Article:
FILMMAKERS GLOBAL NETWORK
Digital Content & Video Creation
So, a little about my work and current projects. I run a creative agency called D-MAK Productions (https://dmakproductions.com) where we specialize in producing media for the corporate space. We just finished a high end set of marketing videos for Collins Aerospace which was a really fun shoot for a military equipment manufacturer where we had some real soldiers and a Humvee in a mock battle situation. We also just put together a behind the scenes video on how that production turned out – https://youtu.be/IDpzliqcab8. On the film front, my business partner is currently writing a book about his music festival experiences that we will be turning into a script for a film by years end.
One of my most memorable projects was when we did a set of videos for healthcare technology company Cyracom. The spokesperson for the set of videos was Michael O’Neal of Grey’s Anatomy fame. It was the first time we worked with a Hollywood actor, and he was just such a pleasure to work with. It really broke the fear and stigma of working with people with any sort of fame, as we realized they are just like everyone else and they want the finished outcome to turn out just as great as the production crew does.
CHALLENGE & SOLUTION:
The most memorable production challenge and solution that I’ve experience BY FAR is when we worked on our first full-length documentary about mine and my business partners college fraternity experience called Alpha Class (https://www.alphaclassmovie.com). The principle photography for the film was taken while we were both seniors in college at Arizona State University. At the time, we really didn’t know what this film was going to turn into, so outside of the main fraternity brothers featured in the film, we really didn’t have any signed releases from anyone else. As anyone who has ever produced a documentary knows, definitely NOT the thing to do. Years later when we were in post, we realized how many people were in the documentary that we didn’t have releases for. I literally went through the film frame by frame and took a screen shot of any individual’s face who you could recognize that we didn’t have a release from. I took those screen shots and shared them on Facebook to try to find all the people in the film to get signatures after the fact. Surprisingly, I was able to secure release forms from a vast majority of the people in the film, but anyone that watches the film will notice that there was a lot more where we didn’t, as there’s face blurs all over the place throughout the film. Biggest lesson from that is to make sure you get all documentary releases done BEFORE they show up on camera.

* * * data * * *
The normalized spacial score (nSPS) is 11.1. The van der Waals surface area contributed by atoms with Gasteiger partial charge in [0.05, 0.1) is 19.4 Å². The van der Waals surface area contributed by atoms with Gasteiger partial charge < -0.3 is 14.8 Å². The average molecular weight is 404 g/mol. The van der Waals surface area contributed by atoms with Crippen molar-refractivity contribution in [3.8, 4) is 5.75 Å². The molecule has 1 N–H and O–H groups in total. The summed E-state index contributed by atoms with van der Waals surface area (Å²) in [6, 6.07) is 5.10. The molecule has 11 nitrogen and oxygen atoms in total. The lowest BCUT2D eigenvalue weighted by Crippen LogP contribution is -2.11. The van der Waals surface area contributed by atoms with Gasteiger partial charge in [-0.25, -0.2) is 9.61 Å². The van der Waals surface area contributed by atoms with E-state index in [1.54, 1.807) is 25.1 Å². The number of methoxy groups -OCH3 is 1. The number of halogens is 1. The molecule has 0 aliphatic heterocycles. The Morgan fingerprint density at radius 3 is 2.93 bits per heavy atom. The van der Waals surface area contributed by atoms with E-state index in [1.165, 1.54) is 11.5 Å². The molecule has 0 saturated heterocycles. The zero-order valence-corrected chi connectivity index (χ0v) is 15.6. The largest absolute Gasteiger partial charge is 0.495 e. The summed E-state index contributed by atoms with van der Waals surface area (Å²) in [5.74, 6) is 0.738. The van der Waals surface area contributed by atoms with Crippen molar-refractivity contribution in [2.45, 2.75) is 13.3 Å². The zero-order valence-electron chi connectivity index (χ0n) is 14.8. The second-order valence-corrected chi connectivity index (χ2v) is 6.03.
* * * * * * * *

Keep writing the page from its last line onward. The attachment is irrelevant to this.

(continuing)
3 PRODUCTION TIPS:
If I could share 3 production tips, the first would definitely be to start working in the production position you want to be in NOW! I see way too many people that want to be a director or cinematographer take PA gigs because they feel like they need to “work their way up” to that end position. If you want to be a director, you should be DIRECTING! Don’t wait on anyone else to get you what you want, because you can find yourself 20 years later in the same spot, still not doing what you want. The second production tip would be to find others that compliment your skill set. What makes our team so successful is that we complement each other really well. I am really strong with management and organization skills. So, I make a really great producer, however, when there’s a problem that needs a creative solution, my business partner has a stronger skillset in thinking outside the box. If you’re a great cinematographer, find a great AC to collaborate with. If you’re a great director, find a great actor or producer to work with. There’s a reason why big-name directors in Hollywood typically use many of the same crew and talent in their movies (think Adam Sandler, Martin Scorsese, Judd Apatow). The 3rd tip is to find a mentor in the production specialty you’d like to get into. Most folks with some years under their belt are more than happy to share their experience with a newbie, and you can save yourself many pitfalls by learning about what they are before you make them. This was probably the single biggest factor in our success, is finding great mentors that you can go to when you experience failure, but most importantly when you experience success!